Matt Cooke is not a saint (this one is serious)

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Matt Cooke is not a saint (this one is serious)

By Mary Paoletti
CSNNE.com

I'm a fan of perspective.

As a story-teller, I realize there's often more than one side to everything and that both should be explored. Especially if the main character is being put on trial.

But don't insult my intelligence with a 'Matt Cooke's not a bad guy' angle.

This excerpt is from SI's story, "The Public Enemy":
Cooke is at an Italian restaurant in Pittsburgh's Strip District with John Lawrence and his family. Lawrence is 19. When he was 16, he suffered extensive brain and spinal injuries in a car accident and remained in a coma for 10 months. When Cooke heard about Lawrence through his foundation last fallMatt and his wife, Michelle, started the Cooke Family Foundation of Hope five years agohe invited Lawrence's family to the opener in Pittsburgh's new Consol Energy Center in October and took him to practice the following day. While Cooke was being trashed in the wake of the Ovechkin and Tyutin hits, Lawrence's father called a reporter at the Pittsburgh Tribune-Review who previously had written about his son to say the city should know the other side of Matt Cooke. "John admired Matt's bravery and strength and turned to that when his rehab was rough," said his father, who is also named John. "Everybody was teasing John that his favorite guy was a dirty player, a goon, but Matt's just a guy who fights for his position on the team. A battler."

I thought of it today because at 1:30 p.m Cooke had a disciplinary meeting with Colin Campbell -- the third since February 6. He's accused of yet another dirty hit and the question is not if he'll get suspended again, but for how long.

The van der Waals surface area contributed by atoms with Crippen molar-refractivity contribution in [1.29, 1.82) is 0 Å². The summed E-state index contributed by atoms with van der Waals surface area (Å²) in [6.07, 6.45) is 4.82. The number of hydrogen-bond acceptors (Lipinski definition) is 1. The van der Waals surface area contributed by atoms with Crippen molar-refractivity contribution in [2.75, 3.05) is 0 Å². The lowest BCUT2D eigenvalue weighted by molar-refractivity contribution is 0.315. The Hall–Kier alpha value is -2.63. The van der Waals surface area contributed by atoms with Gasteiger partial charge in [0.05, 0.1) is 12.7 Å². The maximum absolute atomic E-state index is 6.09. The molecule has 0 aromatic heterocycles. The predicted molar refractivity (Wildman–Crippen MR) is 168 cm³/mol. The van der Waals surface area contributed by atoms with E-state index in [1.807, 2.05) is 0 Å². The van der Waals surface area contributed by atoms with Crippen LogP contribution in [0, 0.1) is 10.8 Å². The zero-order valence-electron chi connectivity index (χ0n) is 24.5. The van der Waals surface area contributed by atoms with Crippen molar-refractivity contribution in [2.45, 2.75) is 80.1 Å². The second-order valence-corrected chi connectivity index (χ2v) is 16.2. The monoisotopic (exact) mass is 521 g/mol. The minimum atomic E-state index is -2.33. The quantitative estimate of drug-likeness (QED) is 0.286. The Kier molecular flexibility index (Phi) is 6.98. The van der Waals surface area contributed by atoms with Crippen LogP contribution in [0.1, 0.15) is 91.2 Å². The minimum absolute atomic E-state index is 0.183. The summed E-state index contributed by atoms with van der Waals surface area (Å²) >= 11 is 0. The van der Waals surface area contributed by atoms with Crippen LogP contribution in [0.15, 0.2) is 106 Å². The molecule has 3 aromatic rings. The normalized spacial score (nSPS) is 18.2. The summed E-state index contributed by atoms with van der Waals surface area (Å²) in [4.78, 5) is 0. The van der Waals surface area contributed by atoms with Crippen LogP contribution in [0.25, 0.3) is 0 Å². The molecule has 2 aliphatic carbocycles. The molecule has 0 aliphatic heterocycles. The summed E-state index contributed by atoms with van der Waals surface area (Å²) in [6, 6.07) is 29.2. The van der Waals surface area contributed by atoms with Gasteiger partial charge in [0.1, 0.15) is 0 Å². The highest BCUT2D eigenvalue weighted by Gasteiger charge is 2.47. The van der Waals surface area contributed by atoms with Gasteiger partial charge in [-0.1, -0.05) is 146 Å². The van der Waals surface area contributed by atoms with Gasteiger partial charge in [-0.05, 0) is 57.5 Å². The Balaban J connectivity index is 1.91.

Matt Cooke is rotten and I'm sick of hearing otherwise. He could start 15 foundations and it wouldn't matter. Why? This is a hockey problem. There can be no character witnesses who aren't employed by the NHL.

And this statement by Cooke -- "The biggest thing for me is that on the ice, there's a persona. It's what it is because that's what's made me successful. But that has nothing to do with who I am" -- is worthless.

This is what you aren't understanding, Matt: I don't care who you are as a person. On the ice -- as a hockey player -- you recklessly hurt opponents. And it needs to stop.

A Stanley Cup and nine 10-goal seasons in 10 years doesn't make someone who repeatedly hits guys in the head a tough, niche-player. There's a list of guys in the NHL who, despite philanthropy or impressive stats, will also be remembered as jerks because of dirty hits.

Here are a few. I hope the names make you feel less lonely, Cooke. The way guys with prison girlfriends don't feel lonely.

MARTY MCSORLEY
Off the Ice: Has participated in the Scotiabank ProAm hockey tournament that benefits the Gordie & Colleen Howe Fund for Alzheimer's. "To see people you love . . . slipping away. It's hard.'' McSorley said. Alzheimer's is terrifying; it's difficult not to sympathize.